Love in the Time of Logging: Conflicting Methods of Eco-Activism in California’s Old-Growth Forests


  • Margaret Maurer Tulane University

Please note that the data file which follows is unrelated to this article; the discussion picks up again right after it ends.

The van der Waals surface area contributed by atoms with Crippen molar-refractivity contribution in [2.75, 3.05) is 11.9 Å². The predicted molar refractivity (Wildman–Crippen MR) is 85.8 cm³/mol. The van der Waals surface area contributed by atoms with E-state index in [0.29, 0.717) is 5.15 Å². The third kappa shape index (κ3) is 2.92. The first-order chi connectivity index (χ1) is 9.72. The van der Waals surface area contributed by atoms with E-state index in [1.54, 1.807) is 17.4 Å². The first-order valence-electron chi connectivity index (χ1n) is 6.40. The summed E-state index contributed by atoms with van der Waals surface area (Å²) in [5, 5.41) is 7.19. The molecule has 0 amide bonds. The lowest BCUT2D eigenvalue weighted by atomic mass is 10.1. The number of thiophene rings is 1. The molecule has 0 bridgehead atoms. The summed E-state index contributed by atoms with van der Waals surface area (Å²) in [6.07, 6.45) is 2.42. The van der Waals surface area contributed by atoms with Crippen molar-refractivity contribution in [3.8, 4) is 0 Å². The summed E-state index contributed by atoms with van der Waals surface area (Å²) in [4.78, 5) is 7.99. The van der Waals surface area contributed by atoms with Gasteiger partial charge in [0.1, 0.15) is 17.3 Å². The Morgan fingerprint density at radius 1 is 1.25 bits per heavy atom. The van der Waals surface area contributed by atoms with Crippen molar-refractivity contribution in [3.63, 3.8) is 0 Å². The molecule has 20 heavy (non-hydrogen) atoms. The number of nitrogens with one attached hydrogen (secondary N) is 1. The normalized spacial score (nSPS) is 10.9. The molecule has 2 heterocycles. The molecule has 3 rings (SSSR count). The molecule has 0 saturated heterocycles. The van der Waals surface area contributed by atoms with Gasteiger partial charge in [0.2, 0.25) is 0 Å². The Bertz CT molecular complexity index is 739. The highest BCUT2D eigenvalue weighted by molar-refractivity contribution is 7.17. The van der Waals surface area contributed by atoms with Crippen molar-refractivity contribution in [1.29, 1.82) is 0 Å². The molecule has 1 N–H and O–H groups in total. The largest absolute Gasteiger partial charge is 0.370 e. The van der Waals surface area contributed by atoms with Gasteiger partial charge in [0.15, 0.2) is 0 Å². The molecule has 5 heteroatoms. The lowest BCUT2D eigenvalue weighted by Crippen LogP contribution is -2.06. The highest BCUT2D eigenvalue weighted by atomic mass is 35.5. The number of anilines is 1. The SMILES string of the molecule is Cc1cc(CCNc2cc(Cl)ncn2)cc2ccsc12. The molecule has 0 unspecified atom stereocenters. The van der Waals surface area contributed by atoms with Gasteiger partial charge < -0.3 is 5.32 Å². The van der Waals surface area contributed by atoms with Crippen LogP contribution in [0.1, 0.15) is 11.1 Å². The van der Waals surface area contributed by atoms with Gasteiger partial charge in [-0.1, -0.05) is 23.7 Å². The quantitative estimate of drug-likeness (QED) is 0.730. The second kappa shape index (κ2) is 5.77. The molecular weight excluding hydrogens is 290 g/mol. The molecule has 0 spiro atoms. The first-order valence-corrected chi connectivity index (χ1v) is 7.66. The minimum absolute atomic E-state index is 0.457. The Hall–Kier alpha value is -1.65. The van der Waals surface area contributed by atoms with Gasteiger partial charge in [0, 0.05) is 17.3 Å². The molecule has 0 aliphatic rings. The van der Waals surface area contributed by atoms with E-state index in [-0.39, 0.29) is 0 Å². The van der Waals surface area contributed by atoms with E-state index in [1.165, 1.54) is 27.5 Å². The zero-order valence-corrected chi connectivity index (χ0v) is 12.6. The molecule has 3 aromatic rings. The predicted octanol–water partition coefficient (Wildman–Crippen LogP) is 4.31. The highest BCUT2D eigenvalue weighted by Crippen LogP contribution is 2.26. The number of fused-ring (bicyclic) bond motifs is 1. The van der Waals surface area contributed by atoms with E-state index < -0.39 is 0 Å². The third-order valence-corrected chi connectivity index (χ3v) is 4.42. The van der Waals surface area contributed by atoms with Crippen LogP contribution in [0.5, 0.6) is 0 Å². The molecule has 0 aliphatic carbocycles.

In the winter of 1997 in the Headwaters Forest of Northern California, Julia Butterfly Hill made history when she climbed up into an ancient redwood tree named Luna that the company known as Pacific Lumber had slated for logging. Feeling a spiritual calling to protest tree-felling in the Pacific Northwest’s old-growth forests, Julia lived in Luna’s branches for a record-setting 738 days. Attracting the attention of mainstream media, Julia’s protest ignited awareness in the American public, but also set ablaze conflict—not only with the loggers tasked with felling the tree in which Julia lived, but also with Earth First!, a radical environmentalist group. Earth First!, known for its activism based on civil disobedience, had protested old-growth logging for years before Julia’s arrival and had established Julia’s own protest in Luna’s canopy. Despite this relationship and a shared deep passion for the preservation of old-growth environments, Julia and Earth First! ended up at odds—offering an opportunity to examine how and why conflict arises between activists driven by the same goals.


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